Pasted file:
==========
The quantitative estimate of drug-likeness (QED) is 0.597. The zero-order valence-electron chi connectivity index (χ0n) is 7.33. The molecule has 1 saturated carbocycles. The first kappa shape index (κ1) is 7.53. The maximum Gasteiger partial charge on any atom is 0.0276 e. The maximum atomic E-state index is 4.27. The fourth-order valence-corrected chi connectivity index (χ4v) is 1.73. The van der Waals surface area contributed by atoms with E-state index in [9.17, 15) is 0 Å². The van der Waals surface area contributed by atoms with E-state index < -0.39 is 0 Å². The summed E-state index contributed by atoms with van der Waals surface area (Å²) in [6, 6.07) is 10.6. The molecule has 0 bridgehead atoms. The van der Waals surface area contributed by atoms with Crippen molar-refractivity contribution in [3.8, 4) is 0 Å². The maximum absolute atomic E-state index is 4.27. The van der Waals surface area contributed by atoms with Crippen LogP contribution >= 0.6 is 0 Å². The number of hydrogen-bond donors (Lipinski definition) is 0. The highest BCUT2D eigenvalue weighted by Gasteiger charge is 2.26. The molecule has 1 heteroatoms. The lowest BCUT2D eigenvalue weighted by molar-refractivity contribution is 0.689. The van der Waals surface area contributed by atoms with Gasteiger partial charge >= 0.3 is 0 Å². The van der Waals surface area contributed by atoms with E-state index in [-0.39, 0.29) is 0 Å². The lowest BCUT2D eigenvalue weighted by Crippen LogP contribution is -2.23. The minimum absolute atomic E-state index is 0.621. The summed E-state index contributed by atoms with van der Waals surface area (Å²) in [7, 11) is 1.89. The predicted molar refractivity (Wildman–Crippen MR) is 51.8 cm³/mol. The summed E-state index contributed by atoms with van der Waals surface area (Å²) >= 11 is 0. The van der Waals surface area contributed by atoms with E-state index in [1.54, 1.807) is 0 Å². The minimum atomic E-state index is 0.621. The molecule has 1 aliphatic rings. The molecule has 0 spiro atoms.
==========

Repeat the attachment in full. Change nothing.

The quantitative estimate of drug-likeness (QED) is 0.597. The zero-order valence-electron chi connectivity index (χ0n) is 7.33. The molecule has 1 saturated carbocycles. The first kappa shape index (κ1) is 7.53. The maximum Gasteiger partial charge on any atom is 0.0276 e. The maximum atomic E-state index is 4.27. The fourth-order valence-corrected chi connectivity index (χ4v) is 1.73. The van der Waals surface area contributed by atoms with E-state index in [9.17, 15) is 0 Å². The van der Waals surface area contributed by atoms with E-state index < -0.39 is 0 Å². The summed E-state index contributed by atoms with van der Waals surface area (Å²) in [6, 6.07) is 10.6. The molecule has 0 bridgehead atoms. The van der Waals surface area contributed by atoms with Crippen molar-refractivity contribution in [3.8, 4) is 0 Å². The maximum absolute atomic E-state index is 4.27. The van der Waals surface area contributed by atoms with Crippen LogP contribution >= 0.6 is 0 Å². The number of hydrogen-bond donors (Lipinski definition) is 0. The highest BCUT2D eigenvalue weighted by Gasteiger charge is 2.26. The molecule has 1 heteroatoms. The lowest BCUT2D eigenvalue weighted by molar-refractivity contribution is 0.689. The van der Waals surface area contributed by atoms with Gasteiger partial charge >= 0.3 is 0 Å². The van der Waals surface area contributed by atoms with E-state index in [-0.39, 0.29) is 0 Å². The lowest BCUT2D eigenvalue weighted by Crippen LogP contribution is -2.23. The minimum absolute atomic E-state index is 0.621. The summed E-state index contributed by atoms with van der Waals surface area (Å²) in [7, 11) is 1.89. The predicted molar refractivity (Wildman–Crippen MR) is 51.8 cm³/mol. The summed E-state index contributed by atoms with van der Waals surface area (Å²) >= 11 is 0. The van der Waals surface area contributed by atoms with E-state index in [1.54, 1.807) is 0 Å². The minimum atomic E-state index is 0.621. The molecule has 1 aliphatic rings. The molecule has 0 spiro atoms.